WATERLOO — For the second time in a few short months, Waterloo firefighters are mourning the death of one of their own.
Justin Charles Junk, a fire engineer and 10-year veteran of Waterloo Fire Rescue, died Tuesday, succumbing to cancer. He was 34 and leaves behind a wife and four children.
His death comes less than two months after Firefighter Greg Freshwater, 27, was struck by a car and killed while jogging off duty in late August.
INDEPENDENCE — Justin Charles Junk, 34, of Independence, died Tuesday, Oct. 10.
Relatives said Junk, a resident of Independence, was following a family tradition when he joined the fire service. His father, Joe Junk, is an engineer at Waterloo Fire Rescue’s Station No. 4, and his uncle, Mike Junk, had been a captain and battalion chief with the department before retiring recently.
“When Justin got out of high school, he thought it was a pretty good deal, too,” Mike Junk said.
Justin Junk obtained a degree in fire science from Kirkwood Community College in Cedar Rapids before moving on to earn an agriculture studies degree from Iowa State University in Ames.
He served the Independence Fire Department in 2003 and 2004 before he was hired by Waterloo Fire Rescue in August 2007. He was a paramedic-engineer at Station No. 5 on Nevada Street.
“He just seemed to be a magnet for bad calls. In his first few years on the department, he probably had more bad calls than a lot of guys did in 30 years,” said Mike Junk.
WATERLOO – Family, friends, firefighters and police officers Saturday paid their respects to…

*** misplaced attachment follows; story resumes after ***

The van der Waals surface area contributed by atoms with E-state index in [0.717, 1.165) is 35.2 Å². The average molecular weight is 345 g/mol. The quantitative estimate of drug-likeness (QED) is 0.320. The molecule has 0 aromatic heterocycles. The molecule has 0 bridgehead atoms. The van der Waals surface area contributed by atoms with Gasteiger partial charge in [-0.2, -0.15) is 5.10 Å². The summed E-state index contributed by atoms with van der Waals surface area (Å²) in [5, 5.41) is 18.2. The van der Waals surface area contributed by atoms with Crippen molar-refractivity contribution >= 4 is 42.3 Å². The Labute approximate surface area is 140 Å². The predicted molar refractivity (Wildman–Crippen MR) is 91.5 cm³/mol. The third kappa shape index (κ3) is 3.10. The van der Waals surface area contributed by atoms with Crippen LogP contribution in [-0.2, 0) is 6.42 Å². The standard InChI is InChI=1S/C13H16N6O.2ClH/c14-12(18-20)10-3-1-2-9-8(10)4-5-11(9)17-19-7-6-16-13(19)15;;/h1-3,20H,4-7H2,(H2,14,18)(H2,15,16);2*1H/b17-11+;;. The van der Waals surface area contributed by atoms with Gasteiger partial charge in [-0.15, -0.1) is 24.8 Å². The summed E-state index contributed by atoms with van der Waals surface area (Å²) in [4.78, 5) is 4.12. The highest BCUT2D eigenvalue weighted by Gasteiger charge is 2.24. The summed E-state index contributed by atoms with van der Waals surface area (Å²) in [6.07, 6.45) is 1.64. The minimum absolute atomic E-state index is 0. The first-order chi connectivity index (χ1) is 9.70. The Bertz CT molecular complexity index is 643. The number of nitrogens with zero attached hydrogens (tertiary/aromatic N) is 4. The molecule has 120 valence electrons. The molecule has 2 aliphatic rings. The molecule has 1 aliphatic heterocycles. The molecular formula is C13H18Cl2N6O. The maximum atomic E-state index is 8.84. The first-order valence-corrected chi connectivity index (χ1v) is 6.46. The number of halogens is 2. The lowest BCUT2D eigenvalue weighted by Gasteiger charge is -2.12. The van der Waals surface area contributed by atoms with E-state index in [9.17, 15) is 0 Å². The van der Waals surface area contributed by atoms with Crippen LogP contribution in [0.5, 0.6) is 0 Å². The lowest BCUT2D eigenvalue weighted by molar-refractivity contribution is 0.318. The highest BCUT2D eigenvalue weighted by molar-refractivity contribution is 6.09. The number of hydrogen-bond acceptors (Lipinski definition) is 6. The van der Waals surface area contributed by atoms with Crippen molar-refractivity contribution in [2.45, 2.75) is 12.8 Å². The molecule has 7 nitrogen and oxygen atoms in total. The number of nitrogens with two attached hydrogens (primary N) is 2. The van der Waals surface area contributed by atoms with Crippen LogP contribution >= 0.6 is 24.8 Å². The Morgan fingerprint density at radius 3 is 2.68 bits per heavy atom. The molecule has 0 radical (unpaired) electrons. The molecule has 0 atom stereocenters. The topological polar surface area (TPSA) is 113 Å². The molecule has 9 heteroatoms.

For firefighters, a bad call is a fire or accident that involves serious injury or death, and Mike Junk remembered a house fire years ago where a child was trapped and died.
“Justin was the one who found the little guy in the fire and carried him out,” Mike Junk said.
Justin Junk and his father recently worked on a grant to obtain a rescue tube, equipment used to free people trapped in grain bins, said Fire Chief Pat Treloar. The department is slated to receive the equipment this month.
Away from the station, Justin Junk enjoyed being with his family and continued to be involved in farming. He was an Iowa State University livestock judge and showed cattle and sheep.
In recent years, Justin Junk had been afflicted with benign tumors and had undergone numerous operations and treatments.
Junk’s medical condition wasn’t a secret, and Treloar said he was impressed how the firefighter was able to push on with his work.
“He had a lot of medical challenges, and we all knew that, but he came to work with a great attitude. He was courageous, and we could all learn something from him. A lot of days he was at work, I’m sure most of us wouldn’t have been at work. We could see he was struggling, but he was still here and still doing his job.”
Over the summer, Justin Junk underwent radiation treatments, the uncle said. He said Justin Junk was feeling better and had regained some weight.
“He looked like a million bucks,” Mike Junk said.
But three or four weeks ago, it was like someone pulled the rug out from under him, Mike Junk said. Justin Junk usually wasn’t one to talk about how he was feeling or to complain, but this time he confided in his uncle something wasn’t right and he was going to the hospital.
Sometime later, he collapsed at work, and doctors found internal bleeding from a tumor, Mike Junk said. After a trip to the Mayo Clinic, Justin Junk returned to Waterloo under hospice care and died about a week later.
Waterloo firefighters are coming together to help. Services are slated for Monday at St. John’s Catholic Church in Independence.
“We are all affected, but some more than others. The department’s focus is going to be on the Junks until Justin is laid to rest, and then we will work on making sure we are all OK,” Treloar said. “I think, as a family we are doing well. We come together just like any other family when there is a tragedy.”